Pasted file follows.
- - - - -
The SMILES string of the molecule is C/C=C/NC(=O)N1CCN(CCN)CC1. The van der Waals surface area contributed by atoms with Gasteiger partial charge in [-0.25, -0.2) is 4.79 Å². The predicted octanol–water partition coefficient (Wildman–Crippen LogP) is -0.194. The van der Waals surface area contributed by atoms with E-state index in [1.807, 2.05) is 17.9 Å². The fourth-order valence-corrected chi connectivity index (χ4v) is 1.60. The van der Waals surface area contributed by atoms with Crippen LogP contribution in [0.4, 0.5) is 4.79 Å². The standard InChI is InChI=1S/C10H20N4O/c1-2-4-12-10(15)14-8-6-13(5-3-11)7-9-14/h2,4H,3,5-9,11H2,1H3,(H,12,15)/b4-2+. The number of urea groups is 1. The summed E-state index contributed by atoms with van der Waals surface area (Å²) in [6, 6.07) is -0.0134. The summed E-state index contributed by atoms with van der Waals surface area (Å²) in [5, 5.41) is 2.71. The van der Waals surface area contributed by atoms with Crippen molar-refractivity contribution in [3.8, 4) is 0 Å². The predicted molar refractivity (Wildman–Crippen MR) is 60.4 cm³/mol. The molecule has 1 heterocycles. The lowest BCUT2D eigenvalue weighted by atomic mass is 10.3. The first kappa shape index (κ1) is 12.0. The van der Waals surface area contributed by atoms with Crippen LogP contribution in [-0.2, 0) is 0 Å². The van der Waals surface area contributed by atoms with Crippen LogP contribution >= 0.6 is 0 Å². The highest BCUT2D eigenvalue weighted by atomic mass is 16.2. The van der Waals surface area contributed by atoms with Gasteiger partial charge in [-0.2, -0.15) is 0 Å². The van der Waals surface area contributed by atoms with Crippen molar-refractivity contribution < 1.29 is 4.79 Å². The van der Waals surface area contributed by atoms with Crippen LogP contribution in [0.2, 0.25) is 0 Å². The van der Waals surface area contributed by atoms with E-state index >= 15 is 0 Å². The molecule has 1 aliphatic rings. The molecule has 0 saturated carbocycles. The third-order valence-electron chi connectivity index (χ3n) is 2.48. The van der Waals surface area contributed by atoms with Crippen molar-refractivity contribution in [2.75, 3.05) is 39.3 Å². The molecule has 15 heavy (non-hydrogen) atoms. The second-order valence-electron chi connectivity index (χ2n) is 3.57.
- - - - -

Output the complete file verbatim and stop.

The SMILES string of the molecule is C/C=C/NC(=O)N1CCN(CCN)CC1. The van der Waals surface area contributed by atoms with Gasteiger partial charge in [-0.25, -0.2) is 4.79 Å². The predicted octanol–water partition coefficient (Wildman–Crippen LogP) is -0.194. The van der Waals surface area contributed by atoms with E-state index in [1.807, 2.05) is 17.9 Å². The fourth-order valence-corrected chi connectivity index (χ4v) is 1.60. The van der Waals surface area contributed by atoms with Crippen LogP contribution in [0.4, 0.5) is 4.79 Å². The standard InChI is InChI=1S/C10H20N4O/c1-2-4-12-10(15)14-8-6-13(5-3-11)7-9-14/h2,4H,3,5-9,11H2,1H3,(H,12,15)/b4-2+. The number of urea groups is 1. The summed E-state index contributed by atoms with van der Waals surface area (Å²) in [6, 6.07) is -0.0134. The summed E-state index contributed by atoms with van der Waals surface area (Å²) in [5, 5.41) is 2.71. The van der Waals surface area contributed by atoms with Crippen molar-refractivity contribution in [3.8, 4) is 0 Å². The predicted molar refractivity (Wildman–Crippen MR) is 60.4 cm³/mol. The molecule has 1 heterocycles. The lowest BCUT2D eigenvalue weighted by atomic mass is 10.3. The first kappa shape index (κ1) is 12.0. The van der Waals surface area contributed by atoms with Crippen LogP contribution in [-0.2, 0) is 0 Å². The van der Waals surface area contributed by atoms with Crippen LogP contribution >= 0.6 is 0 Å². The highest BCUT2D eigenvalue weighted by atomic mass is 16.2. The van der Waals surface area contributed by atoms with Gasteiger partial charge in [-0.2, -0.15) is 0 Å². The van der Waals surface area contributed by atoms with Crippen molar-refractivity contribution < 1.29 is 4.79 Å². The van der Waals surface area contributed by atoms with Crippen LogP contribution in [0.2, 0.25) is 0 Å². The van der Waals surface area contributed by atoms with E-state index >= 15 is 0 Å². The molecule has 1 aliphatic rings. The molecule has 0 saturated carbocycles. The third-order valence-electron chi connectivity index (χ3n) is 2.48. The van der Waals surface area contributed by atoms with Crippen molar-refractivity contribution in [2.75, 3.05) is 39.3 Å². The molecule has 15 heavy (non-hydrogen) atoms. The second-order valence-electron chi connectivity index (χ2n) is 3.57.